Thursday, September 27, 2012

The 47%

I have seen a lot discussions/rants lately on Facebook regarding the poor, welfare, ect.  People on both sides of the spectrum are fervently expressing their feelings about these issues, so I thought I would write a short response addressing the majority of these posts.

I know I've said this before but in my opinion most people suffer from the use of black and white thinking when it comes to the welfare issue.  The far right believes it's a lack of work ethic and bad decisions which cause people to be on welfare.  The far left believes it's a matter of circumstance and not the fault of the individual.  We mentally lump people into convenient categories and then utilize over generalized ideologies and principles to come up with our solutions.

In truth, it is really difficult if not impossible to know how responsible "the poor" are for their economic situation.  Why?  Because this group is composed of millions of individuals, each with a past, present and future.  Unless we have a close relationship with a particular person, it is impossible to know the circumstances they are immersed in, how they have lived their lives, the decisions they have made, their present mindset, or how they are planning for their future.  Without this knowledge, it seems wholly unfair to lump all poor people together and judge them on the simple assumptions of either ideological viewpoint.  It is this information limitation which should cause people on both sides of the extreme to re-examine their way of thinking about the issue.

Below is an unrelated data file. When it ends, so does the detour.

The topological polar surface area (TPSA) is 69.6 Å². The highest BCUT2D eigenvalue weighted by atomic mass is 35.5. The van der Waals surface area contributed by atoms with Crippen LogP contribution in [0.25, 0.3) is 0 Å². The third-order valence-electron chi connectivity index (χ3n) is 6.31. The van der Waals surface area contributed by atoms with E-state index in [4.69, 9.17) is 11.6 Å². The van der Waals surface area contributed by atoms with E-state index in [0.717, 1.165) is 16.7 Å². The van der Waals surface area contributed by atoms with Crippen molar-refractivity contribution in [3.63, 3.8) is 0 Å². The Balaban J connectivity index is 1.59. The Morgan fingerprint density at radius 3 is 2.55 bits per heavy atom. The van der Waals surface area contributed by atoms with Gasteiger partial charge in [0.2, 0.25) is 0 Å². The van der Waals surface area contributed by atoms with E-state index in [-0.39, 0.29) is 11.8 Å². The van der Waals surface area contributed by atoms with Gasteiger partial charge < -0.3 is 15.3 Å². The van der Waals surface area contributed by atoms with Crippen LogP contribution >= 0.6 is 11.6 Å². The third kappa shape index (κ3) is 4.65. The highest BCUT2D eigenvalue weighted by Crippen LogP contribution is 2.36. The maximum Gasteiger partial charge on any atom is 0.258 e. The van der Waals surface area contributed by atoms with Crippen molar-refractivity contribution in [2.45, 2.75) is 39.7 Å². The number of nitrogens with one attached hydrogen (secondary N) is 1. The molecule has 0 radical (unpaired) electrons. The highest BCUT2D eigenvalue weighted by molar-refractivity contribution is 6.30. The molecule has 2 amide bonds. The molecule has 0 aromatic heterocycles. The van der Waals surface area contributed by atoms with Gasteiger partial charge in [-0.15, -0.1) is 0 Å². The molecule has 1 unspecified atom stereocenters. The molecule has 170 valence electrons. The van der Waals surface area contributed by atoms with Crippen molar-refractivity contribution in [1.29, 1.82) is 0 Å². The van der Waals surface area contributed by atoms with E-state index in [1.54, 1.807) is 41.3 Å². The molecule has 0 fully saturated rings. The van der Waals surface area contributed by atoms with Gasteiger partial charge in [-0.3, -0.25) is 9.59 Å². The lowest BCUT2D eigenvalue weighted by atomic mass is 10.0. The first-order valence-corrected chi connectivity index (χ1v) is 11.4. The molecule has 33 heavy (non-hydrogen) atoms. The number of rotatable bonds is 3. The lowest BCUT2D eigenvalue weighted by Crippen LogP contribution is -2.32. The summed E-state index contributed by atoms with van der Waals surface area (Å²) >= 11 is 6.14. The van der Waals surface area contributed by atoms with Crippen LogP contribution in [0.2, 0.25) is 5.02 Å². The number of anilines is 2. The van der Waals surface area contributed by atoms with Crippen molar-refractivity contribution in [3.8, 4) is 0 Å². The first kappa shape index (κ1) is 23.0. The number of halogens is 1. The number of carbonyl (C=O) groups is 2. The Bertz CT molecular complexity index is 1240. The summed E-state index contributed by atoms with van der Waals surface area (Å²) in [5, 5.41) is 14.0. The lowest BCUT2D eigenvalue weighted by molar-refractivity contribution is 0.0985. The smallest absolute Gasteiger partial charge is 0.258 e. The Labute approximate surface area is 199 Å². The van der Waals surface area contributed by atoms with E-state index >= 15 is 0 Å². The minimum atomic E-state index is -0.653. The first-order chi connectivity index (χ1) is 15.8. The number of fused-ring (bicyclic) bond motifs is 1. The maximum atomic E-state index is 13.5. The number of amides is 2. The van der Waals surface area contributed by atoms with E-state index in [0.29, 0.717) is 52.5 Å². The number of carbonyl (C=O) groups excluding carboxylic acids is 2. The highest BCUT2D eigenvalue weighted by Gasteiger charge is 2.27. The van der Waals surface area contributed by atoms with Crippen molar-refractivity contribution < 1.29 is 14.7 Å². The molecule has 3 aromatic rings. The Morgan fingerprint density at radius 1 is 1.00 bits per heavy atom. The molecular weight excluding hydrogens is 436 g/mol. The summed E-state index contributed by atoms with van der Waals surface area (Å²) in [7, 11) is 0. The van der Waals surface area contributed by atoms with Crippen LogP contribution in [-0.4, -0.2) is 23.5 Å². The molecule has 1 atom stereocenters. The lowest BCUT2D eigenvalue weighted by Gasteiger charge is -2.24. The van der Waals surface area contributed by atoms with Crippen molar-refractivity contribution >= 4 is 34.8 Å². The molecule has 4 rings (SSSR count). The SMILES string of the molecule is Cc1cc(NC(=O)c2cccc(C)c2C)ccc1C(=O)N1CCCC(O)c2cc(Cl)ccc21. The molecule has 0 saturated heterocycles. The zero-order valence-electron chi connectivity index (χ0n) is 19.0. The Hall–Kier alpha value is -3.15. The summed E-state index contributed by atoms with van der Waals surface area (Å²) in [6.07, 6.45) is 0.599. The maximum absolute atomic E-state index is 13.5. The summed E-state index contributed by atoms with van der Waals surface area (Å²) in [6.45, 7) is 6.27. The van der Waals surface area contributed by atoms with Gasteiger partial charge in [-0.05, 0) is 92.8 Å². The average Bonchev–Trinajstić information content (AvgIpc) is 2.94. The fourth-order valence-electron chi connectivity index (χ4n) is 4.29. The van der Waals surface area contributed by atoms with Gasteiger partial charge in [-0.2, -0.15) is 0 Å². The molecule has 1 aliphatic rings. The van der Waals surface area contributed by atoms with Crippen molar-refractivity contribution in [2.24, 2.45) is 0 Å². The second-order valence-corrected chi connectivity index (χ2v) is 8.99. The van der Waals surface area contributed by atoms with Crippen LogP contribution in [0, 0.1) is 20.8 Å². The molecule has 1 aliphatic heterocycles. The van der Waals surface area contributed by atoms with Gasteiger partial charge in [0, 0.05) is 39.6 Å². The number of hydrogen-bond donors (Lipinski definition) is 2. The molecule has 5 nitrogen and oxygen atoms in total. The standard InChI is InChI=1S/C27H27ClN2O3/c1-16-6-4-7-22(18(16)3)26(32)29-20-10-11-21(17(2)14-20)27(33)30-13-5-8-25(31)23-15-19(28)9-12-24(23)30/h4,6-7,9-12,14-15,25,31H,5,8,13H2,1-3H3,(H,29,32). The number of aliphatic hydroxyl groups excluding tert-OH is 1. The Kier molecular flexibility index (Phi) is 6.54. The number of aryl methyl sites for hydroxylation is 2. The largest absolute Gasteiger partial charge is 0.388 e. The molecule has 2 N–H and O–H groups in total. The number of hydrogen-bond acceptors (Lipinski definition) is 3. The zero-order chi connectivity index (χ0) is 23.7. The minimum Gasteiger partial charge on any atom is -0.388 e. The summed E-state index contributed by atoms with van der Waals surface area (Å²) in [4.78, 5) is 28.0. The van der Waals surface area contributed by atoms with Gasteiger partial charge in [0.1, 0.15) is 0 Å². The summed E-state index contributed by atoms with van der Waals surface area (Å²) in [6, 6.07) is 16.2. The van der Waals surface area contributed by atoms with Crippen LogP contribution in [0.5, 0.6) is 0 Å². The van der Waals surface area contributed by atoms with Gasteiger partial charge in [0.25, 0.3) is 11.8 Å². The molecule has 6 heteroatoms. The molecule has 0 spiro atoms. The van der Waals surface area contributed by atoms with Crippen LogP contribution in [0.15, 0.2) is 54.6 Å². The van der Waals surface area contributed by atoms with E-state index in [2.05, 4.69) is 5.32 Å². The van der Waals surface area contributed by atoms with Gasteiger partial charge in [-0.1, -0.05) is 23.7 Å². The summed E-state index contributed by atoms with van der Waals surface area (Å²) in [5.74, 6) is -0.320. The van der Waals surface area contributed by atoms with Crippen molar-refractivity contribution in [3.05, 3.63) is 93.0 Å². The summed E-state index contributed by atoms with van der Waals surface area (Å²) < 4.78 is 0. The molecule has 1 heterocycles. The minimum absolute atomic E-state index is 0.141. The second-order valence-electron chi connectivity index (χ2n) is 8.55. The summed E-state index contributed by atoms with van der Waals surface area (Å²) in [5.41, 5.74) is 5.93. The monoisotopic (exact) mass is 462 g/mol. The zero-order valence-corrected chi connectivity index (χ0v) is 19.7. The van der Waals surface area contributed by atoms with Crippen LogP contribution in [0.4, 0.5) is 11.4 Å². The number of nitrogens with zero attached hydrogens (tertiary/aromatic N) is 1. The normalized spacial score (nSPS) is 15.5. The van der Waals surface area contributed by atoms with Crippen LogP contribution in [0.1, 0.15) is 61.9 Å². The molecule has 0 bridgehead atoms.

This is not to suggest that such things cannot be discussed or that categorizing people is not useful.  I am only saying that we should try to move beyond the typical way we discuss difficult issues.  We need to move beyond the us vs them mentality which has been fostered by too much exposure to Fox News or MSNBC.  Seeking real solutions means genuinely looking at all sides of an issue by actively trying to limit our confirmation bias. The point here is that we first have to recognize our own cognitive limitations before we can ever attempt to tackle difficult social/economic issues.

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